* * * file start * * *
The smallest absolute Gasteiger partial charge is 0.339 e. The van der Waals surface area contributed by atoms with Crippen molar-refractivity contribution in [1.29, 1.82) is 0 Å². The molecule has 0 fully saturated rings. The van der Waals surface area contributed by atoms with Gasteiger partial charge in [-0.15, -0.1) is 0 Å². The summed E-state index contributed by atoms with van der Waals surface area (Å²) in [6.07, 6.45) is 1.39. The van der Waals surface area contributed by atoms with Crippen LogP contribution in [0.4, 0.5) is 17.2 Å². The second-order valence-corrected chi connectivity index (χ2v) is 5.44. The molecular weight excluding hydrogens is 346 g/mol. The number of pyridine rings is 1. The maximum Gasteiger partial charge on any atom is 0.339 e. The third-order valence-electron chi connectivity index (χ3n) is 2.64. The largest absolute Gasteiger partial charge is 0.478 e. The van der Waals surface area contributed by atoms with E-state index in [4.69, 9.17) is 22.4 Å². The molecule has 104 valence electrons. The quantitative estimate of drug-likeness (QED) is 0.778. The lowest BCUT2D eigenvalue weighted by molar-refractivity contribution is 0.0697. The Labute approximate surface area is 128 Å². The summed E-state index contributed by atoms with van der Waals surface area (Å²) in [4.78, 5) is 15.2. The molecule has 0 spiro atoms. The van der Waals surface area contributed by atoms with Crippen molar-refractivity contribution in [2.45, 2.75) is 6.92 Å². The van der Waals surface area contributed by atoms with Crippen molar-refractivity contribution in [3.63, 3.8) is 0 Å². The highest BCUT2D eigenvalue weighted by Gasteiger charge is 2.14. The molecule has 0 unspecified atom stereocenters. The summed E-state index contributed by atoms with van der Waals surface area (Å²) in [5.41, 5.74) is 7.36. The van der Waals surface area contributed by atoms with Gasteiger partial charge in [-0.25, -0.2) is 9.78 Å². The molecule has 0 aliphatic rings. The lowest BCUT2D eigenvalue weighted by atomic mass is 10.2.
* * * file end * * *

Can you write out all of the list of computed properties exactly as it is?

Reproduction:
The smallest absolute Gasteiger partial charge is 0.339 e. The van der Waals surface area contributed by atoms with Crippen molar-refractivity contribution in [1.29, 1.82) is 0 Å². The molecule has 0 fully saturated rings. The van der Waals surface area contributed by atoms with Gasteiger partial charge in [-0.15, -0.1) is 0 Å². The summed E-state index contributed by atoms with van der Waals surface area (Å²) in [6.07, 6.45) is 1.39. The van der Waals surface area contributed by atoms with Crippen LogP contribution in [0.4, 0.5) is 17.2 Å². The second-order valence-corrected chi connectivity index (χ2v) is 5.44. The molecular weight excluding hydrogens is 346 g/mol. The number of pyridine rings is 1. The maximum Gasteiger partial charge on any atom is 0.339 e. The third-order valence-electron chi connectivity index (χ3n) is 2.64. The largest absolute Gasteiger partial charge is 0.478 e. The van der Waals surface area contributed by atoms with E-state index in [4.69, 9.17) is 22.4 Å². The molecule has 104 valence electrons. The quantitative estimate of drug-likeness (QED) is 0.778. The lowest BCUT2D eigenvalue weighted by molar-refractivity contribution is 0.0697. The Labute approximate surface area is 128 Å². The summed E-state index contributed by atoms with van der Waals surface area (Å²) in [4.78, 5) is 15.2. The molecule has 0 spiro atoms. The van der Waals surface area contributed by atoms with Crippen molar-refractivity contribution in [2.45, 2.75) is 6.92 Å². The van der Waals surface area contributed by atoms with Crippen molar-refractivity contribution in [3.63, 3.8) is 0 Å². The highest BCUT2D eigenvalue weighted by Gasteiger charge is 2.14. The molecule has 0 unspecified atom stereocenters. The summed E-state index contributed by atoms with van der Waals surface area (Å²) in [5.41, 5.74) is 7.36. The van der Waals surface area contributed by atoms with Gasteiger partial charge in [-0.25, -0.2) is 9.78 Å². The molecule has 0 aliphatic rings. The lowest BCUT2D eigenvalue weighted by atomic mass is 10.2.